Fast, Easy, Cheap: Pick One

Just some other blog about computers and programming

Authenticating Windows Against Open Directory

First of all, apologies to everyone for the long time between posts, I’ve been suffering from a slight shortage of inspiration lately.

However, today I figured out something quite cool. It is possible to authenticate Windows (2000, XP, and possibly Vista) machines against Apple’s Open Directory. This is great if you have an Open Directory server as your user account central store.

The software that enables this is called pGina.

To get stared, simply download and install pGina. Then download the additional plugins. The one we’re interested in installing is the ldapauth plugin. Install the plugin somewhere in to your pGina installation. eg: c:\pGina\plugins

Now launch the configuration utility for pGina, and in the “Plugin” tab browse to the ldapauth_plus.dll plugin in c:\pGina\plugins\ldapauth\. Click the “Configure” button. Ensure the “LDAP Method” is set to “Search Mode”. In the “LDAP Server” field enter the DNS name or IP of your Open Directory server. Leave the port at the default 389. You can leave the rest of the fields blank. Then in contexts add cn=Users,dc=company,dc=com where the last two segments are your base DN. This will depend on your site’s configuration. If you’re unsure, I recommend using a tool like Apache Directory Studio to examine your LDAP server. Finally you should go to the “Password Configuration” tab and check the “Disable Change Password” box. If a user changes their password only on their LDAP server, it may mess up other things on the system such as their kerberos and keychain passwords.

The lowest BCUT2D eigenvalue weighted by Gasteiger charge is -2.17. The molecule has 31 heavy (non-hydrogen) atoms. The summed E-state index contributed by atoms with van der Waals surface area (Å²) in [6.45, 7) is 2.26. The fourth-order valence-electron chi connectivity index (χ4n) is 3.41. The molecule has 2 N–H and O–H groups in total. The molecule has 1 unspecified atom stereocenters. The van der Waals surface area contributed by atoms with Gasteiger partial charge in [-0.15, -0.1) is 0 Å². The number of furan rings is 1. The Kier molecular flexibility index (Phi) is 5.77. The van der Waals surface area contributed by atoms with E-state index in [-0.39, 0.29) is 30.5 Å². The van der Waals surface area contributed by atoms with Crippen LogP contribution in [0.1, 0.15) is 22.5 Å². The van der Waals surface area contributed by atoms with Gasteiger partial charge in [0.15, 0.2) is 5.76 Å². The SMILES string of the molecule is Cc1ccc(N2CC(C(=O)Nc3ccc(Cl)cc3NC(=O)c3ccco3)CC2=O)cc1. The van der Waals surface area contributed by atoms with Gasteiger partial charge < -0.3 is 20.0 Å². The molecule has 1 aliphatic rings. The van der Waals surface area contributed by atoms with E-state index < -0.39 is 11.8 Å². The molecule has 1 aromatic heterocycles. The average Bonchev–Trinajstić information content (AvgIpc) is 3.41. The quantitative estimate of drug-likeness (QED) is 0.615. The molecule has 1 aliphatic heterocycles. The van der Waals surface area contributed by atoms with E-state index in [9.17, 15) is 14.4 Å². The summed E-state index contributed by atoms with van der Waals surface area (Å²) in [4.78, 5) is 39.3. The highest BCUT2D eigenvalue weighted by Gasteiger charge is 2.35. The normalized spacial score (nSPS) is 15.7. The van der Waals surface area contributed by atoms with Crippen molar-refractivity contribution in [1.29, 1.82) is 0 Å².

Unfortunately, I don’t think it’s possible to use the groups features in the “User Configuration” tab of this plugin as I can’t find a way to make it look up group membership in the cn=Groups container. Perhaps I’ll try hacking this on some day if we ever need to use it here.

Now that you have configured the plugin, you can configure the rest of pGina as you see fit.

The one caveat to using pGina is that if you’re using it for the purpose of sharing files out over CIFS/SMB or remote desktop, the users will need to log in to the machine locally first, unless the share is readable by “Everyone”. This is because pGina only handles the authentication portion of things at the login window or when connecting remotely. When you are setting permissions on a share, Windows will not be able to look up the users from LDAP, so they will only be available if their account exists on the machine from a previous login.

I hope this has been of use. If you have any further tips then please share them in the comments section.